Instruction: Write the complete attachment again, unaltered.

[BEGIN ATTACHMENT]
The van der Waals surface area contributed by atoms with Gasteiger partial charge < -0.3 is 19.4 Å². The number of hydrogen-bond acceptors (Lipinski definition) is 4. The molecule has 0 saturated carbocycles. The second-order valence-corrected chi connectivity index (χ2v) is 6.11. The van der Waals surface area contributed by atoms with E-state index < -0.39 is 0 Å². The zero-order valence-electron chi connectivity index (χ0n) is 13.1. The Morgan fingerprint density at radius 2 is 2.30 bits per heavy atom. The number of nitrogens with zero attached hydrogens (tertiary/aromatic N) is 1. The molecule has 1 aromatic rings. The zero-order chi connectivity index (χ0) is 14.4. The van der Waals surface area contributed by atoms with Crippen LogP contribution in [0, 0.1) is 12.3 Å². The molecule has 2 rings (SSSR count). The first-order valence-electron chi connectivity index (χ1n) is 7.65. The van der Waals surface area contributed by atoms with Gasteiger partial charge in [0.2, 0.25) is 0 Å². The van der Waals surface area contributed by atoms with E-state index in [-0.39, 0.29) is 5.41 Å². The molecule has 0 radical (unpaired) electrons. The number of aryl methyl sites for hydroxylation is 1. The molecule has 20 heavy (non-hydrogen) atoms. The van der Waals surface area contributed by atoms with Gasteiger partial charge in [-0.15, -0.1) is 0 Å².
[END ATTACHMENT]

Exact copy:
The van der Waals surface area contributed by atoms with Gasteiger partial charge < -0.3 is 19.4 Å². The number of hydrogen-bond acceptors (Lipinski definition) is 4. The molecule has 0 saturated carbocycles. The second-order valence-corrected chi connectivity index (χ2v) is 6.11. The van der Waals surface area contributed by atoms with E-state index < -0.39 is 0 Å². The zero-order valence-electron chi connectivity index (χ0n) is 13.1. The Morgan fingerprint density at radius 2 is 2.30 bits per heavy atom. The number of nitrogens with zero attached hydrogens (tertiary/aromatic N) is 1. The molecule has 1 aromatic rings. The zero-order chi connectivity index (χ0) is 14.4. The van der Waals surface area contributed by atoms with Crippen LogP contribution in [0, 0.1) is 12.3 Å². The molecule has 2 rings (SSSR count). The first-order valence-electron chi connectivity index (χ1n) is 7.65. The van der Waals surface area contributed by atoms with Gasteiger partial charge in [0.2, 0.25) is 0 Å². The van der Waals surface area contributed by atoms with E-state index in [-0.39, 0.29) is 5.41 Å². The molecule has 0 radical (unpaired) electrons. The number of aryl methyl sites for hydroxylation is 1. The molecule has 20 heavy (non-hydrogen) atoms. The van der Waals surface area contributed by atoms with Gasteiger partial charge in [-0.15, -0.1) is 0 Å².